Aug 18, 2021 / 17:10

Vietnam's Deputy PM assigned to take care of national power planning

Vietnam is working toward green growth with a significant increase in renewable energy to reduce the coal-led portion in the 2021-2030 period.

Deputy Prime Minister Le Van Thanh has been assigned to supervise the implementation of the national electricity planning and big projects.

 Vietnam's Deputy Prime Minister Le Van Thanh. Photo: VGP

Thanh will lead a committee with members being ministers and deputy ministers of Industry and Trade (MoIT), Construction, and deputy head of the Commission for the Management of State Capital at Enterprises (CMSC).

The committee is tasked with checking the building of the master plans and the execution of national power generation and distribution projects approved by the prime minister, mostly key projects that are essential to the economy.

It also monitors the power import, the development roadmap of renewable energy development, the building of infrastructure for the import of coal and liquefied natural gas (LNG), and the deals on coal and LNG import.

In addition, it works with local leaders to ensure the deadline of power projects, site clearance, and resettlement issues.

Master plan

As of 2020, the country’s total generation capacity is about 69.3 gigawatt (GW), including 16.5 GW of solar power (24% of the total capacity) and 0.6 GW of wind power, according to Vietnam Electricity (EVN).

In terms of the generation shares, more than half of Vietnam’s electricity generation came from coal in 2020. The country’s reliance on coal-fired power remains heavily to meet rapidly increasing electricity demand. Meanwhile, hydroelectric generation is also significant as the country is home to a number of large rivers, including the Mekong. Non-hydro renewable sources such as wind and solar made up 5% of Vietnam’s electricity generation in 2020.

 Vietnam's power mix for years. Graph created by the US Energy Information Administration (EIA)

In April 2021, Vietnam released the draft National Power Development Plan VIII (PD8) for 2021-2030 and its vision to 2045.

Under the draft PDP 8, Vietnam plans to increase solar capacity to 18.6 GW and wind capacity to 18 GW by 2030.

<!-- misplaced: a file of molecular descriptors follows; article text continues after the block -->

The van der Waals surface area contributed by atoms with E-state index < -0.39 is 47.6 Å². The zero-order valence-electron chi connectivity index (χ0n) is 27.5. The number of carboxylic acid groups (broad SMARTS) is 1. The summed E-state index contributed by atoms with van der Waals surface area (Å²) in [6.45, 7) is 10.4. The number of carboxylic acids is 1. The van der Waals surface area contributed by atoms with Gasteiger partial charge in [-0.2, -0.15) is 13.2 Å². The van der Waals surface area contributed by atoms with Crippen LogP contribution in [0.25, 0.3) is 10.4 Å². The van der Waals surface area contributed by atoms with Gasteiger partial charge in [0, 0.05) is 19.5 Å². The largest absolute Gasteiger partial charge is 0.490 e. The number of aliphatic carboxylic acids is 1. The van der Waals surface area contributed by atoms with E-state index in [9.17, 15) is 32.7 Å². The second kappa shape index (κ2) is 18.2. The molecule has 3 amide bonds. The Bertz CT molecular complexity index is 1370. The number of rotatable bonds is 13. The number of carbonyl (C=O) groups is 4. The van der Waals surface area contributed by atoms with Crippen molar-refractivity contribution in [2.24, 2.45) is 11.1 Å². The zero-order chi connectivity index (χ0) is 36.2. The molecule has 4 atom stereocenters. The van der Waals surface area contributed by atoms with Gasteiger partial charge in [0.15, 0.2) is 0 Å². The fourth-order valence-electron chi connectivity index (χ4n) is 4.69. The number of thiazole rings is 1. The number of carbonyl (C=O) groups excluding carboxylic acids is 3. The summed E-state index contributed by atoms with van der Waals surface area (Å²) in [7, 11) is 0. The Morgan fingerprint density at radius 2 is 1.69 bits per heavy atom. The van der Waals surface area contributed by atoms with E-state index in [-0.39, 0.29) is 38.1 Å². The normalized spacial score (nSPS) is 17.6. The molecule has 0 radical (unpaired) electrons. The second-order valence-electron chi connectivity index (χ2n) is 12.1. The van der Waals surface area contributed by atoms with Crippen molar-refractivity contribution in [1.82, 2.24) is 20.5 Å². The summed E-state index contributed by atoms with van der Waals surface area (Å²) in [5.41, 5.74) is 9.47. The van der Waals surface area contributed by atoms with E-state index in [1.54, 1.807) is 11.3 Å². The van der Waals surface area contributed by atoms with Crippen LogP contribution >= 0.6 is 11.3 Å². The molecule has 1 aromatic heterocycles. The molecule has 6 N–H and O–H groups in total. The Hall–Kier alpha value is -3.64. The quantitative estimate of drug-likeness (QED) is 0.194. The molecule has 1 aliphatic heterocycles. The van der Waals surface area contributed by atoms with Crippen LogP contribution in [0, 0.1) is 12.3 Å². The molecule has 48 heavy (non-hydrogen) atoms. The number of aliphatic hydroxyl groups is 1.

The draft PDP 8 expands wind and solar capacity and increases their shares in the country’s generation mix. It also prioritizes enhancing grid infrastructure to ensure a stable operation with a higher share of renewables.

Expanding non-hydro renewable capacity will likely help Vietnam become less dependent on coal, reduce carbon emissions, and increase electricity generating capacity to meet the country’s growing electricity needs. With its strong emphasis on renewables, the draft PDP 8 departs significantly from previous plans, which relied heavily on hydropower, coal, and natural gas sources, according to the US Energy Information Administration (EIA).

Vietnam is expecting a significant increase in offshore wind power, according to international law firm Watson Farley & Williams.

In the planning, Vietnam also prioritizes grid development. Grid priorities include building more high-voltage transmission lines and expanding grid infrastructure, which would help ease grid congestion and integrate renewables.

As a matter of fact, Vietnam’s underdeveloped grid hampers these capacity additions. The country needs new transmission and distribution infrastructure to accommodate capacity additions and to transmit electricity to where it’s needed. The government recently adopted new legislation that improves and prioritizes grid development.

“Grid improvement is a major issue in Vietnam and both MoIT and EVN are aware. It is one of the biggest issues for curtailment risks,” said Watson Farley & Williams.